Alexandria City Public Schools won’t be looking for classroom space in recreation centers.
That’s according to last week’s virtual meeting of the Parks and Recreation Commission, which looked over a slew of updates for various projects throughout the city.
The Commission, like most city bodies, will start going back to in-person meetings starting next month. It was an issue that has caused a mini-controversy within the city’s boards and commissions.
The state-level ordinance allowing local in-person meetings doesn’t expire until September, but the city has been encouraging commissions to start resume in July. Gina Baum, chair of the Commission, said there had been pushback both from the Planning Commission and Waterfront Commission, but that the city hasn’t budged yet.
Recreation Services Division Chief Margaret Orlando said that an Alexandria City Public Schools’ survey of families found that 93% of students plan to returning to in-person teaching, which will be so many students that the schools wouldn’t be able to accommodate social distancing in recreation centers as per an earlier proposal.
“Schools can’t do that with distancing, so they’ve pretty much said everyone is coming back, so they’re not going to use recreation center space for potentially classroom space or school space,” Orlando said.
But the city’s recreation centers still face their own challenges, particularly with low staffing.
“Our challenge right now is staffing,” Orlando said. “We’ve lost a lot of staff. We’re just not getting applications. We’ll keep recruiting through the summer, but may not be able to start with highest enrollment numbers in the fall. We may have to scale back. It won’t be numbers we had this summer because we won’t have to do distancing, but won’t be full enrollment like we’ve had in the past.”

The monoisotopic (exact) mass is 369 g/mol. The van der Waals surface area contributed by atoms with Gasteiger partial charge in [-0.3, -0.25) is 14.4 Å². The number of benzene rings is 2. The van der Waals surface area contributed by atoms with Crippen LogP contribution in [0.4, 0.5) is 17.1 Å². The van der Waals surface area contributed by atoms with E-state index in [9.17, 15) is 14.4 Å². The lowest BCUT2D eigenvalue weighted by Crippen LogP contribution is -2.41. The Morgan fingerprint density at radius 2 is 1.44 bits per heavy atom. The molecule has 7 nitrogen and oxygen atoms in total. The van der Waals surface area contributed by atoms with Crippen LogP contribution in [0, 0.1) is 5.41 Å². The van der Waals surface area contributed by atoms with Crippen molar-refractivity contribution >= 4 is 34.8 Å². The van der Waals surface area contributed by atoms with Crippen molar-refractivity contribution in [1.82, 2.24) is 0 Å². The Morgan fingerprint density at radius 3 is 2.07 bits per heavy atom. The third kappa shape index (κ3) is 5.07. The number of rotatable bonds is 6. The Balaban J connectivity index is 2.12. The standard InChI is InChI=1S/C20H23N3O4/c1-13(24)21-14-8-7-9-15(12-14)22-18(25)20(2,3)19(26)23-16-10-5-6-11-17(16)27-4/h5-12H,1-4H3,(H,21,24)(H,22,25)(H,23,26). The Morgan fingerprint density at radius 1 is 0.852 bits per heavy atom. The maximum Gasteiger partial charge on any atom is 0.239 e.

Currently, Orlando said the city’s summer camps are currently full, with some small waitlists.
“Hopefully we’ll be able to pull everyone off of those waitlists,” Orlando said. “We’ve started pre-registration for the fall for people who need financial assistance.”
Meanwhile, the commission looked at a few other projects:
Joseph Hensley Park
The Parks and Recreation Commission approved the redesign of one of the baseball diamonds at Joseph Hensley Park as a synthetic turf field, the first in what will be a handful of synthetic baseball fields around the city.
“This should be exciting because it’s our first one,” said Baum. “All I hear from baseball is that it’s delayed or cancelled because of rain. It’s about all I know about our baseball situation here.”
Staff said funding for the project is scheduled to become available next month, with work beginning on the park early next year.
Jack Browand, Acting Deputy Director for Parks and Recreation, said within the next three years the city should have three or four synthetic baseball fields.
The city is also on a similar timeframe for fixing some of the city’s severe flooding damage to trails near waterways. Browand said the city is likely three years away from fixing the main damaged areas along Holmes Run, but other areas of lighter damage could be fixed by the end of this year.
“We’re hopeful the area behind 4600 Duke [Street] can get back online sometime later this calendar year,” Browand said.
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